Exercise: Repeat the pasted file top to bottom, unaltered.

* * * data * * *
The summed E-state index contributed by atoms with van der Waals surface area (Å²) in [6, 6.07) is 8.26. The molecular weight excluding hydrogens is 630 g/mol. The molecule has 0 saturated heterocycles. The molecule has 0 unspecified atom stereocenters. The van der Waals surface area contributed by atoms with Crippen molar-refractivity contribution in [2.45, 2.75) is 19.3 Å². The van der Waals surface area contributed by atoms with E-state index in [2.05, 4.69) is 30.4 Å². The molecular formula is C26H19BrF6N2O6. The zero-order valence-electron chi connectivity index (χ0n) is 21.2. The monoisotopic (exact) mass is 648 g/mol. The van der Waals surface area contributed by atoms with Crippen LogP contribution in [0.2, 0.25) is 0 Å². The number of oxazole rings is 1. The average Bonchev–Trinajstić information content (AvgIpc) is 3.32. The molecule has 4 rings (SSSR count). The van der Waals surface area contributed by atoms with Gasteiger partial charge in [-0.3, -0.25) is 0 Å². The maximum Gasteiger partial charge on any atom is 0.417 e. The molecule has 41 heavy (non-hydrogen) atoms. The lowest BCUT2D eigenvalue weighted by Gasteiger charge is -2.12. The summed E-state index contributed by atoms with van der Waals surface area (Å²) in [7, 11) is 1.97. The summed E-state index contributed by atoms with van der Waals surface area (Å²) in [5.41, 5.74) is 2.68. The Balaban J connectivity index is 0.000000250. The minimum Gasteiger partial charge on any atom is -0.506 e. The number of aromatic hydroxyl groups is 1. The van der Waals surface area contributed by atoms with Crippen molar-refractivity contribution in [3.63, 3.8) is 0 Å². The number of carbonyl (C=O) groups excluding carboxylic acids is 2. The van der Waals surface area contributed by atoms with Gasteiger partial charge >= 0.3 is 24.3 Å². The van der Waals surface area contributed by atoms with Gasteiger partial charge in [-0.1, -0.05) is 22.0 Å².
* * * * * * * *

The summed E-state index contributed by atoms with van der Waals surface area (Å²) in [6, 6.07) is 8.26. The molecular weight excluding hydrogens is 630 g/mol. The molecule has 0 saturated heterocycles. The molecule has 0 unspecified atom stereocenters. The van der Waals surface area contributed by atoms with Crippen molar-refractivity contribution in [2.45, 2.75) is 19.3 Å². The van der Waals surface area contributed by atoms with E-state index in [2.05, 4.69) is 30.4 Å². The molecular formula is C26H19BrF6N2O6. The zero-order valence-electron chi connectivity index (χ0n) is 21.2. The monoisotopic (exact) mass is 648 g/mol. The van der Waals surface area contributed by atoms with Crippen LogP contribution in [0.2, 0.25) is 0 Å². The number of oxazole rings is 1. The average Bonchev–Trinajstić information content (AvgIpc) is 3.32. The molecule has 4 rings (SSSR count). The van der Waals surface area contributed by atoms with Gasteiger partial charge in [-0.3, -0.25) is 0 Å². The maximum Gasteiger partial charge on any atom is 0.417 e. The molecule has 41 heavy (non-hydrogen) atoms. The lowest BCUT2D eigenvalue weighted by Gasteiger charge is -2.12. The summed E-state index contributed by atoms with van der Waals surface area (Å²) in [7, 11) is 1.97. The summed E-state index contributed by atoms with van der Waals surface area (Å²) in [5.41, 5.74) is 2.68. The Balaban J connectivity index is 0.000000250. The minimum Gasteiger partial charge on any atom is -0.506 e. The number of aromatic hydroxyl groups is 1. The van der Waals surface area contributed by atoms with Crippen molar-refractivity contribution in [3.63, 3.8) is 0 Å². The number of carbonyl (C=O) groups excluding carboxylic acids is 2. The van der Waals surface area contributed by atoms with Gasteiger partial charge >= 0.3 is 24.3 Å². The van der Waals surface area contributed by atoms with Gasteiger partial charge in [-0.1, -0.05) is 22.0 Å².